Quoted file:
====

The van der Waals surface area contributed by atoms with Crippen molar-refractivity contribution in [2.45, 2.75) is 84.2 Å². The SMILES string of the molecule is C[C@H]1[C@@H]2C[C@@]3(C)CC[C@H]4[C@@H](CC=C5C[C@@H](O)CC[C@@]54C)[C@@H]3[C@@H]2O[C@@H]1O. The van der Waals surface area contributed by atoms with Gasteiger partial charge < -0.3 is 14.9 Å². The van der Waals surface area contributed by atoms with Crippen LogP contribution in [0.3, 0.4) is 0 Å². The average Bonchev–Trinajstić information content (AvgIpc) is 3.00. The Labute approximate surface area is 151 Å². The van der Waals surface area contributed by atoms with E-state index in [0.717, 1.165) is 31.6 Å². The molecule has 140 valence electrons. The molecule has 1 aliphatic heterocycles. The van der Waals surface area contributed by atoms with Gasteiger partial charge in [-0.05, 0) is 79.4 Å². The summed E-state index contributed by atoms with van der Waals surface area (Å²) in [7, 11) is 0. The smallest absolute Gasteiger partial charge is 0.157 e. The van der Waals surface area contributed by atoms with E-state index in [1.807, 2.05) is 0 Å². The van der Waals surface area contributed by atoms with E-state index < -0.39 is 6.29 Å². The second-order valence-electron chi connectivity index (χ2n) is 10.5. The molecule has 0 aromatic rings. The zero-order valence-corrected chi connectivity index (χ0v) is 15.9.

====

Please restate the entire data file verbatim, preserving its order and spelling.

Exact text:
The van der Waals surface area contributed by atoms with Crippen molar-refractivity contribution in [2.45, 2.75) is 84.2 Å². The SMILES string of the molecule is C[C@H]1[C@@H]2C[C@@]3(C)CC[C@H]4[C@@H](CC=C5C[C@@H](O)CC[C@@]54C)[C@@H]3[C@@H]2O[C@@H]1O. The van der Waals surface area contributed by atoms with Gasteiger partial charge < -0.3 is 14.9 Å². The van der Waals surface area contributed by atoms with Crippen LogP contribution in [0.3, 0.4) is 0 Å². The average Bonchev–Trinajstić information content (AvgIpc) is 3.00. The Labute approximate surface area is 151 Å². The van der Waals surface area contributed by atoms with E-state index in [0.717, 1.165) is 31.6 Å². The molecule has 140 valence electrons. The molecule has 1 aliphatic heterocycles. The van der Waals surface area contributed by atoms with Gasteiger partial charge in [-0.05, 0) is 79.4 Å². The summed E-state index contributed by atoms with van der Waals surface area (Å²) in [7, 11) is 0. The smallest absolute Gasteiger partial charge is 0.157 e. The van der Waals surface area contributed by atoms with E-state index in [1.807, 2.05) is 0 Å². The van der Waals surface area contributed by atoms with E-state index < -0.39 is 6.29 Å². The second-order valence-electron chi connectivity index (χ2n) is 10.5. The molecule has 0 aromatic rings. The zero-order valence-corrected chi connectivity index (χ0v) is 15.9.